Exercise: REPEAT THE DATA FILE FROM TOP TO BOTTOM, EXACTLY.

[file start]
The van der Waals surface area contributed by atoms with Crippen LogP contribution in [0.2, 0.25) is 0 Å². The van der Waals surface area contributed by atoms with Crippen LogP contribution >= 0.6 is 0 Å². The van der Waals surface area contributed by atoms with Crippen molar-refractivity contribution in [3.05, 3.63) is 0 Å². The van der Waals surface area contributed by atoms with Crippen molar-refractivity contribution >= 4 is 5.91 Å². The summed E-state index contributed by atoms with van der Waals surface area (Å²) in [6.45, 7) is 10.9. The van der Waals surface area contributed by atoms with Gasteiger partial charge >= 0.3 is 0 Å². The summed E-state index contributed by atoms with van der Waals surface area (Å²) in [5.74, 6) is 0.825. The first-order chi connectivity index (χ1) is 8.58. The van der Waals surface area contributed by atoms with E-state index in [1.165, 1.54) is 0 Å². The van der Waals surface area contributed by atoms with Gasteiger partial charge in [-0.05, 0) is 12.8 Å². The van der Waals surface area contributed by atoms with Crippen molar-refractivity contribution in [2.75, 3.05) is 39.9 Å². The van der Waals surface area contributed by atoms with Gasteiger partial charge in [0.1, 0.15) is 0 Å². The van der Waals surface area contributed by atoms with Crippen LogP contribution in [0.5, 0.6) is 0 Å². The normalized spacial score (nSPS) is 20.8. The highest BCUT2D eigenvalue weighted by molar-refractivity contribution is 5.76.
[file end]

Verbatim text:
The van der Waals surface area contributed by atoms with Crippen LogP contribution in [0.2, 0.25) is 0 Å². The van der Waals surface area contributed by atoms with Crippen LogP contribution >= 0.6 is 0 Å². The van der Waals surface area contributed by atoms with Crippen molar-refractivity contribution in [3.05, 3.63) is 0 Å². The van der Waals surface area contributed by atoms with Crippen molar-refractivity contribution >= 4 is 5.91 Å². The summed E-state index contributed by atoms with van der Waals surface area (Å²) in [6.45, 7) is 10.9. The van der Waals surface area contributed by atoms with Gasteiger partial charge >= 0.3 is 0 Å². The summed E-state index contributed by atoms with van der Waals surface area (Å²) in [5.74, 6) is 0.825. The first-order chi connectivity index (χ1) is 8.58. The van der Waals surface area contributed by atoms with E-state index in [1.165, 1.54) is 0 Å². The van der Waals surface area contributed by atoms with Gasteiger partial charge in [-0.05, 0) is 12.8 Å². The van der Waals surface area contributed by atoms with Crippen molar-refractivity contribution in [2.75, 3.05) is 39.9 Å². The van der Waals surface area contributed by atoms with Gasteiger partial charge in [0.1, 0.15) is 0 Å². The van der Waals surface area contributed by atoms with Crippen LogP contribution in [0.5, 0.6) is 0 Å². The normalized spacial score (nSPS) is 20.8. The highest BCUT2D eigenvalue weighted by molar-refractivity contribution is 5.76.